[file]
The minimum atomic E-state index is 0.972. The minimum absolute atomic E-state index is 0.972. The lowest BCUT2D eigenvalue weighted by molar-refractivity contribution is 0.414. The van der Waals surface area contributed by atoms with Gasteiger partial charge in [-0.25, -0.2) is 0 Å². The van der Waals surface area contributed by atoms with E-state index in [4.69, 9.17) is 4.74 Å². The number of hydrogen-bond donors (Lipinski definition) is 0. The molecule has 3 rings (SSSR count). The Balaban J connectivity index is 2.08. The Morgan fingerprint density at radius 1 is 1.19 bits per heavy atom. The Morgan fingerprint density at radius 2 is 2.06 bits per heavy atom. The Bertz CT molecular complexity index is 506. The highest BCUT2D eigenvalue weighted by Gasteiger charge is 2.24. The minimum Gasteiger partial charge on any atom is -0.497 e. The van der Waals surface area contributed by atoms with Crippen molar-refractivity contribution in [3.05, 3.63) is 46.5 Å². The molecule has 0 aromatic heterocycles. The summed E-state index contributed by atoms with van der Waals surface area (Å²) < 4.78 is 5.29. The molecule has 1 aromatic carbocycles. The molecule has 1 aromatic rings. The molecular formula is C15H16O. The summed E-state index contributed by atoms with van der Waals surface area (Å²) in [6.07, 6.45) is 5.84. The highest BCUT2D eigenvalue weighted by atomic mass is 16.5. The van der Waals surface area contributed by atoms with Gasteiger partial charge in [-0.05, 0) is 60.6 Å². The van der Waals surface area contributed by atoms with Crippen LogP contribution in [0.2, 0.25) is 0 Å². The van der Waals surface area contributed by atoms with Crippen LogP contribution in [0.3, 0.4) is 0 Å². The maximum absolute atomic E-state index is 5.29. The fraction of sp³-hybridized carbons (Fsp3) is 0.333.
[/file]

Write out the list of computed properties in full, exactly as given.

The minimum atomic E-state index is 0.972. The minimum absolute atomic E-state index is 0.972. The lowest BCUT2D eigenvalue weighted by molar-refractivity contribution is 0.414. The van der Waals surface area contributed by atoms with Gasteiger partial charge in [-0.25, -0.2) is 0 Å². The van der Waals surface area contributed by atoms with E-state index in [4.69, 9.17) is 4.74 Å². The number of hydrogen-bond donors (Lipinski definition) is 0. The molecule has 3 rings (SSSR count). The Balaban J connectivity index is 2.08. The Morgan fingerprint density at radius 1 is 1.19 bits per heavy atom. The Morgan fingerprint density at radius 2 is 2.06 bits per heavy atom. The Bertz CT molecular complexity index is 506. The highest BCUT2D eigenvalue weighted by Gasteiger charge is 2.24. The minimum Gasteiger partial charge on any atom is -0.497 e. The van der Waals surface area contributed by atoms with Crippen molar-refractivity contribution in [3.05, 3.63) is 46.5 Å². The molecule has 0 aromatic heterocycles. The summed E-state index contributed by atoms with van der Waals surface area (Å²) < 4.78 is 5.29. The molecule has 1 aromatic carbocycles. The molecule has 1 aromatic rings. The molecular formula is C15H16O. The summed E-state index contributed by atoms with van der Waals surface area (Å²) in [6.07, 6.45) is 5.84. The highest BCUT2D eigenvalue weighted by atomic mass is 16.5. The van der Waals surface area contributed by atoms with Gasteiger partial charge in [-0.05, 0) is 60.6 Å². The van der Waals surface area contributed by atoms with Crippen LogP contribution in [0.2, 0.25) is 0 Å². The van der Waals surface area contributed by atoms with Crippen LogP contribution in [0.3, 0.4) is 0 Å². The maximum absolute atomic E-state index is 5.29. The fraction of sp³-hybridized carbons (Fsp3) is 0.333.